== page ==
Retired Kentucky Supreme Court Justice James E. Keller, who was highly regarded during nearly 30 years on the bench, 22 of which were spent in Fayette Circuit Court, died Monday afternoon at St. Joseph Hospital after battling cancer. He was 71.
Former Supreme Court Chief Justice Joseph Lambert said Judge Keller was "just about the perfect judge" — a man with a "big, warm personality," "a great personal presence," integrity, scholarship and a sense of fairness that earned him the respect of even those whom he ruled against.
"He had all of the gifts that a judge needs to be a great judge," said Lambert, who became close friends with Judge Keller during their years on the bench together.
Then-Gov. Paul Patton appointed Judge Keller to the state's highest court in 1999 to replace Robert Stephens in the seat representing Central Kentucky. Judge Keller was elected to represent the court's Fifth District, which includes Fayette and 10 surrounding counties, in 2000.
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Since retiring from the Supreme Court in 2005, Judge Keller had served as special counsel at Gess Mattingly & Atchison, where he had an active mediation and arbitration practice, said Tim Cone, managing partner at the law firm. He also served as an expert witness, Cone said.
"He was not ever going to be inactive," Cone said. "He lived the law every moment of every day."
Cone, who had been friends with Judge Keller since law school, said Judge Keller also mentored many young lawyers through the years.
"He was an absolute magnet to anyone who wanted to discuss a personal problem, a legal issue or politics," Cone said. "He loved to talk politics."
In 2006, Judge Keller lost a bid for the state Senate seat held by incumbent Alice Forgy Kerr of Lexington.
A native of Harlan, Judge Keller attended Eastern Kentucky University on a football scholarship but left after three years because he was granted early admission to law school at the University of Kentucky. Eastern awarded him a bachelor's degree in business administration in 2000.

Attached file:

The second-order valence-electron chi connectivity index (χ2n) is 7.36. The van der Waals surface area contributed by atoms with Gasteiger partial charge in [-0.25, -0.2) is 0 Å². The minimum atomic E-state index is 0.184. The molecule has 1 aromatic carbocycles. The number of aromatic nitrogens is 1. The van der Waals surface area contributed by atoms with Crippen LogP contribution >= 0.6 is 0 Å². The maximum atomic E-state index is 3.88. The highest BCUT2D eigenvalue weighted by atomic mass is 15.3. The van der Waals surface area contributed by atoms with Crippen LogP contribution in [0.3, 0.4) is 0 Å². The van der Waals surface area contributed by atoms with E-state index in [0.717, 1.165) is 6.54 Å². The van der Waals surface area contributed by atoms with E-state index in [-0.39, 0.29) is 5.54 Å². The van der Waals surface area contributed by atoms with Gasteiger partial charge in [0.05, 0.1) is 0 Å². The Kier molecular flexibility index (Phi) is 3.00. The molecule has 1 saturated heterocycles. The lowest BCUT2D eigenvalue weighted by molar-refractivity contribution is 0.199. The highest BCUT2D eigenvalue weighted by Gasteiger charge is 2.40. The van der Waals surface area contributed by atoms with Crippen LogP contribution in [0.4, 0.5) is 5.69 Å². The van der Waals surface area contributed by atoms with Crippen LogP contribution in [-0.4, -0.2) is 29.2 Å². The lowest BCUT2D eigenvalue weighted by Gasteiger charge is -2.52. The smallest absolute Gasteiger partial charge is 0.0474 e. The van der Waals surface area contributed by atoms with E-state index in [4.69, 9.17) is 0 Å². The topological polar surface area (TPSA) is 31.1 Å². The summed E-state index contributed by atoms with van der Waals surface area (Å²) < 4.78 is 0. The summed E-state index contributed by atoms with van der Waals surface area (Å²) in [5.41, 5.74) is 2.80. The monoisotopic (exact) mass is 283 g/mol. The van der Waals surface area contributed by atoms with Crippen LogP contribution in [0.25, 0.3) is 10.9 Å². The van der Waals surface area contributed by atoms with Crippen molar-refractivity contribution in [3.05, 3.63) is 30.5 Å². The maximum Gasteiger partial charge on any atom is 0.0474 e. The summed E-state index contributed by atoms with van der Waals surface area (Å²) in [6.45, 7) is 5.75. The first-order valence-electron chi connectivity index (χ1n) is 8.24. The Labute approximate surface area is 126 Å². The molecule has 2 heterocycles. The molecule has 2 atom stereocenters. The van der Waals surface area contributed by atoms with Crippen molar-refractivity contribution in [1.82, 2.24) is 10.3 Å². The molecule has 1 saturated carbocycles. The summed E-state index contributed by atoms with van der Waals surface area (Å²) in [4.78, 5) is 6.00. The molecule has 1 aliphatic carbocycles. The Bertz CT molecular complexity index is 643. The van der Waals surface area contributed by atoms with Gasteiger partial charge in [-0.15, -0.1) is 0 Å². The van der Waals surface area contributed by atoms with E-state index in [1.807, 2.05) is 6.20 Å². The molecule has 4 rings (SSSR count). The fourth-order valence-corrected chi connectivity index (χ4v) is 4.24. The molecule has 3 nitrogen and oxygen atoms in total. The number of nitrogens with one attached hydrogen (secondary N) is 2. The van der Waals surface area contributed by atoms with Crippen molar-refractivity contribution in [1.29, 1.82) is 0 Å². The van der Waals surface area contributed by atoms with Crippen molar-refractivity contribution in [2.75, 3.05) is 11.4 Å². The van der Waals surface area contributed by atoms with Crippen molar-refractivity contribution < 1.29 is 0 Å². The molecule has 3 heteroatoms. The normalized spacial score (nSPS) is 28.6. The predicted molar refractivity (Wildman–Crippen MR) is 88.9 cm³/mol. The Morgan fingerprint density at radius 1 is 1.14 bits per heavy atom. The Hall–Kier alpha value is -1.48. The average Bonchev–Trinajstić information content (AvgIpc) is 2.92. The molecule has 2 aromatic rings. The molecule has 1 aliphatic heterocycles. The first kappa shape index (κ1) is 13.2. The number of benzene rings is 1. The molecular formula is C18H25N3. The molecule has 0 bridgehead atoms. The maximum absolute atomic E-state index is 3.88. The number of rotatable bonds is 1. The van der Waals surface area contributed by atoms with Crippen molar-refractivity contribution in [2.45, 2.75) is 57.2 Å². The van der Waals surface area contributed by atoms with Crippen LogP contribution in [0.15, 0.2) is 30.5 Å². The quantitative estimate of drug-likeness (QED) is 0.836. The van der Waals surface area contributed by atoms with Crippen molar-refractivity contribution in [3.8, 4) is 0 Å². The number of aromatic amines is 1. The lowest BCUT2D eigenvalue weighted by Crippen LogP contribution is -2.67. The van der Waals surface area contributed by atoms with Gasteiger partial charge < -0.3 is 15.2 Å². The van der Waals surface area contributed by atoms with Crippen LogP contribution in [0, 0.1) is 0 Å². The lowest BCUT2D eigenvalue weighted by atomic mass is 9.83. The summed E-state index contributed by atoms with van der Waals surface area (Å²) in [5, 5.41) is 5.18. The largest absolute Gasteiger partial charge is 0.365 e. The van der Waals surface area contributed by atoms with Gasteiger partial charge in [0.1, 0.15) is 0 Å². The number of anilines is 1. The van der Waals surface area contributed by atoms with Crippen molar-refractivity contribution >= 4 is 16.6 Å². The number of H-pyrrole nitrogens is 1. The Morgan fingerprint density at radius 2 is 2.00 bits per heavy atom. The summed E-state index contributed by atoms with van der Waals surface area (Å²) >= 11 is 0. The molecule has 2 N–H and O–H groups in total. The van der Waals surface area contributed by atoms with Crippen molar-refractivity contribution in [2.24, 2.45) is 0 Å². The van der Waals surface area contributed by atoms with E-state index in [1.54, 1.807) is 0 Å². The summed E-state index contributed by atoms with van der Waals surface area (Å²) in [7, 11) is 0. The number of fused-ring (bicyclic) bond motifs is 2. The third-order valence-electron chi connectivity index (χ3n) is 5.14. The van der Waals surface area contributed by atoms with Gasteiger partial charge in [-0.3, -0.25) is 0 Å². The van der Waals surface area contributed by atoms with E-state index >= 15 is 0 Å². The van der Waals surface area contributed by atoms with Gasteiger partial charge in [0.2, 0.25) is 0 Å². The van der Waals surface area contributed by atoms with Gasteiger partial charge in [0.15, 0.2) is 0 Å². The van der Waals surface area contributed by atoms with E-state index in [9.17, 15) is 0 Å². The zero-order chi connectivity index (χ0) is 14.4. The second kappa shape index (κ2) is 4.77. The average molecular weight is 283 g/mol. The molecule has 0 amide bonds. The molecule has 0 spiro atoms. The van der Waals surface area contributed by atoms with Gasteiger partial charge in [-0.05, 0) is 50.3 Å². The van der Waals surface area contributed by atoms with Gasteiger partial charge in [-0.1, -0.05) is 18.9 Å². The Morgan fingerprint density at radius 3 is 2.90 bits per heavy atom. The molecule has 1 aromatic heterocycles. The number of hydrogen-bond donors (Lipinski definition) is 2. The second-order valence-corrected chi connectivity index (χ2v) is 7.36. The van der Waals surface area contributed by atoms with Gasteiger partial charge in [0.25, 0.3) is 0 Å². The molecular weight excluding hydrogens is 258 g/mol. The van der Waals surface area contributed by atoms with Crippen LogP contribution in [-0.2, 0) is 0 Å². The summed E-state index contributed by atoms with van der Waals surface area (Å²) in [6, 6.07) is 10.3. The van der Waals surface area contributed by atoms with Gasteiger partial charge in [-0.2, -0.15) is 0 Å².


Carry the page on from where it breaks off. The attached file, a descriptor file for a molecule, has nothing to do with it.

Judge Keller earned his law degree from UK in 1965 and spent the first 11 years of his career as an attorney in private practice. He was master commissioner of Fayette Circuit Court from 1969 to 1976.
From 1976 to 1999, during his time as a Fayette Circuit Court judge, he earned a reputation for his expertise in family law and his concern for children.
He helped found Kids' Time, a court-based support program for children whose parents were divorcing, and Parents Education Clinic, a program aimed at teaching parents about how their divorce could affect their young children.
He also helped set up the Fayette Drug Court program, which is intended to help nonviolent drug offenders become productive citizens, and co-founded the nonprofit Mediation Center of Kentucky.
"Alternative dispute resolution has really become more popular," Cone said. "He was at the very beginning of that movement."
Judge Keller served two terms as chief circuit judge and twice was elected president of the Kentucky Circuit Judges Association.
"The strength of his personality and character, and the depth of his intellect and integrity made Jim Keller an exemplar for a generation of Kentucky's trial judges," Chief Justice John D. Minton Jr. said in a statement issued Tuesday. "The Kentucky Court of Justice mourns his loss."
In addition to his wife of more than 50 years, Elizabeth Morehead Keller, Judge Keller is survived by two daughters, Regina Keller of Santa Cruz, Calif., and Denise Harrod of Frankfort, and two grandchildren.
Visitation will be at 10 a.m. Saturday at Kerr Brothers Funeral Home on Harrodsburg Road. Services will be at 2 p.m.